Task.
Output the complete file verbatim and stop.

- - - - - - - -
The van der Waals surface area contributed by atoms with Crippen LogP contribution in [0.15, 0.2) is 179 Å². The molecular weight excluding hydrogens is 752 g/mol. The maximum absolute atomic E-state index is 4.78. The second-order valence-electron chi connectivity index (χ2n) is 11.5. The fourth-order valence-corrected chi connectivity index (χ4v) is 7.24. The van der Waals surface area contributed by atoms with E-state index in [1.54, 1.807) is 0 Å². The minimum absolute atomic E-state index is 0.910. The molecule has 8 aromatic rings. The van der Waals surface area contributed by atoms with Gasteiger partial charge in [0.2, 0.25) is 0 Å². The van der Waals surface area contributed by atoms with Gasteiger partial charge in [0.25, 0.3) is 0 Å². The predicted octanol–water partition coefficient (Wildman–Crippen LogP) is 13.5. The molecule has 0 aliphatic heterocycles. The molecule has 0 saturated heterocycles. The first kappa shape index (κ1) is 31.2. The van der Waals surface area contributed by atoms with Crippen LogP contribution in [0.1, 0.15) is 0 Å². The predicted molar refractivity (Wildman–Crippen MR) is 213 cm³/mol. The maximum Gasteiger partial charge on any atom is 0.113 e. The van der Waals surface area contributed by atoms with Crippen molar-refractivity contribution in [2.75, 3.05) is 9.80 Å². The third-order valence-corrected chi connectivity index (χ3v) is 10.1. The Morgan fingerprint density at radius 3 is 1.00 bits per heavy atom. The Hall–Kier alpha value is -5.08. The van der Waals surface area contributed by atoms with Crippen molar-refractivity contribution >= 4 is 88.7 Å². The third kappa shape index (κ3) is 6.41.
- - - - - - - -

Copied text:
The van der Waals surface area contributed by atoms with Crippen LogP contribution in [0.15, 0.2) is 179 Å². The molecular weight excluding hydrogens is 752 g/mol. The maximum absolute atomic E-state index is 4.78. The second-order valence-electron chi connectivity index (χ2n) is 11.5. The fourth-order valence-corrected chi connectivity index (χ4v) is 7.24. The van der Waals surface area contributed by atoms with E-state index in [1.54, 1.807) is 0 Å². The minimum absolute atomic E-state index is 0.910. The molecule has 8 aromatic rings. The van der Waals surface area contributed by atoms with Gasteiger partial charge in [0.2, 0.25) is 0 Å². The van der Waals surface area contributed by atoms with Gasteiger partial charge in [0.25, 0.3) is 0 Å². The predicted octanol–water partition coefficient (Wildman–Crippen LogP) is 13.5. The molecule has 0 aliphatic heterocycles. The molecule has 0 saturated heterocycles. The first kappa shape index (κ1) is 31.2. The van der Waals surface area contributed by atoms with Crippen LogP contribution in [0.1, 0.15) is 0 Å². The predicted molar refractivity (Wildman–Crippen MR) is 213 cm³/mol. The maximum Gasteiger partial charge on any atom is 0.113 e. The van der Waals surface area contributed by atoms with Crippen molar-refractivity contribution in [2.75, 3.05) is 9.80 Å². The third-order valence-corrected chi connectivity index (χ3v) is 10.1. The Morgan fingerprint density at radius 3 is 1.00 bits per heavy atom. The Hall–Kier alpha value is -5.08. The van der Waals surface area contributed by atoms with Crippen molar-refractivity contribution >= 4 is 88.7 Å². The third kappa shape index (κ3) is 6.41.